Several RAND Corporation health economists have offered very rough estimates of the coverage and cost effects of the hazy health policy proposals by the two major presidential candidates, Hillary Clinton and Donald Trump. In choosing to fill Trump’s policy vacuum with their own void of limited health policy modeling, the RAND researchers conclude that Trump’s proposals would increase the number of uninsured individuals within a range of 16 to 25 million individuals (relative to current-law ACA arrangements), with disproportionate losses suffered by those with low incomes or in poor health. However, Trump doesn’t spend much more taxpayer money to achieve these results, and his plans in health policy would increase the federal deficit by somewhere between $0.5 billion to $41 billion.
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BlueCross BlueShield of Tennessee sent shock waves Monday across Tennessee with the company’s decision to exit the Obamacare exchange in Nashville, Memphis and Knoxville, a move that highlights persistent volatility in the young health insurance marketplace.
Three years into the Affordable Care Act exchange, the state’s largest insurer is grappling with hefty losses and ongoing uncertainty on the marketplace. BCBST is open to coming fully back into the market once uncertainties about policies and the membership wane.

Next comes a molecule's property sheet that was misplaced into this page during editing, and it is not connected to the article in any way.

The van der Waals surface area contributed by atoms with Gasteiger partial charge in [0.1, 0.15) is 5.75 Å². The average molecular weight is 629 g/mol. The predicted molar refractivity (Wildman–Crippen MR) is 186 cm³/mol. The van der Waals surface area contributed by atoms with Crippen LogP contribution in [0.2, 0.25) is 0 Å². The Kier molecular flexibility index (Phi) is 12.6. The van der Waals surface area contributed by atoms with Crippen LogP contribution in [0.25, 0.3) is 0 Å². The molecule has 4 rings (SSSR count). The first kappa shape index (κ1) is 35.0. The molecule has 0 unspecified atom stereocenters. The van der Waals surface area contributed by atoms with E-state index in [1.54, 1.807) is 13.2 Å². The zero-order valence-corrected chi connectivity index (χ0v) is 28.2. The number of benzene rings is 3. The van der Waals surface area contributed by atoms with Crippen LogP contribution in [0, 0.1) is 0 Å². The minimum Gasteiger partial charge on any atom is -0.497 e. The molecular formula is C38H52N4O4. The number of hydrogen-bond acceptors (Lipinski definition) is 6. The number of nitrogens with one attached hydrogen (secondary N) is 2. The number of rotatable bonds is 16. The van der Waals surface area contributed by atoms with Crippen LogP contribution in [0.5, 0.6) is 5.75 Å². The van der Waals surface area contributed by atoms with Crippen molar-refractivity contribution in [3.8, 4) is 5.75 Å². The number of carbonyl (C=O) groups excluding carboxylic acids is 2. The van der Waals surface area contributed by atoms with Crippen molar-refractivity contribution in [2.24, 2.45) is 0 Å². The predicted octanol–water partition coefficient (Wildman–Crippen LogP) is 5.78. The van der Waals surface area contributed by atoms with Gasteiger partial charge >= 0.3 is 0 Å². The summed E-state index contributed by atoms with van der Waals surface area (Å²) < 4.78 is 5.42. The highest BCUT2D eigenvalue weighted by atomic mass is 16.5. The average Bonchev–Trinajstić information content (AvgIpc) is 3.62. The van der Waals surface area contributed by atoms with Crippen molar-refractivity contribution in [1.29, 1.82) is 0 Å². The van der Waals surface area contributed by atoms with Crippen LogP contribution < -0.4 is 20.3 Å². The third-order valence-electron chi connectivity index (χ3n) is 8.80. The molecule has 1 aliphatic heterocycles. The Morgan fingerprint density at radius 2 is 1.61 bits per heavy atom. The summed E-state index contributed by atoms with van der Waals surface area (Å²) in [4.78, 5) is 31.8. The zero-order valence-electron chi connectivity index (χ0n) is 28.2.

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In yet another sign of instability in Obamacare’s health-insurance Exchanges, BlueCross BlueShield of Nebraska has announced it will leave that state’s Exchange entirely, while BlueCross BlueShield of Tennessee will exit the Exchange in all three of that state’s major metropolitan areas. The moves will leave 112,000 Tennesseans and tens of thousands of Nebraskans scrambling to find new coverage for 2017 from a dwindling number of carriers.
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Insurers have announced that they are sharply raising prices or pulling out of the Obamacare markets entirely. Many consumers will have fewer choices of insurance plans, and many insurance plans will include fewer doctors and hospitals. Many of the most important problems can be understood if you think of an Obamacare marketplace as a particular kind of restaurant: an all-you-can-eat buffet. It can be a solid business, but it’s hard to get the pricing right. For example, you can be in deep trouble if your buffet suddenly becomes the favorite hangout of the high school football team. Unless you make major adjustments, you will quickly lose money. That may be what has happened to some of the companies selling health insurance.
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ObamaCare is plainly unaffordable for many young Americans. We’re at the start of our careers—and the bottom of the income ladder—so paying so much for something we likely won’t use makes little sense. The IRS penalty of $695 or 2.5% of our income is often cheap by comparison. We may be young, but we can do the math.
Young Americans aren’t looking for “outreach” and “engagement” from President Obama. We’re looking for affordable health-insurance plans—and ObamaCare doesn’t offer them.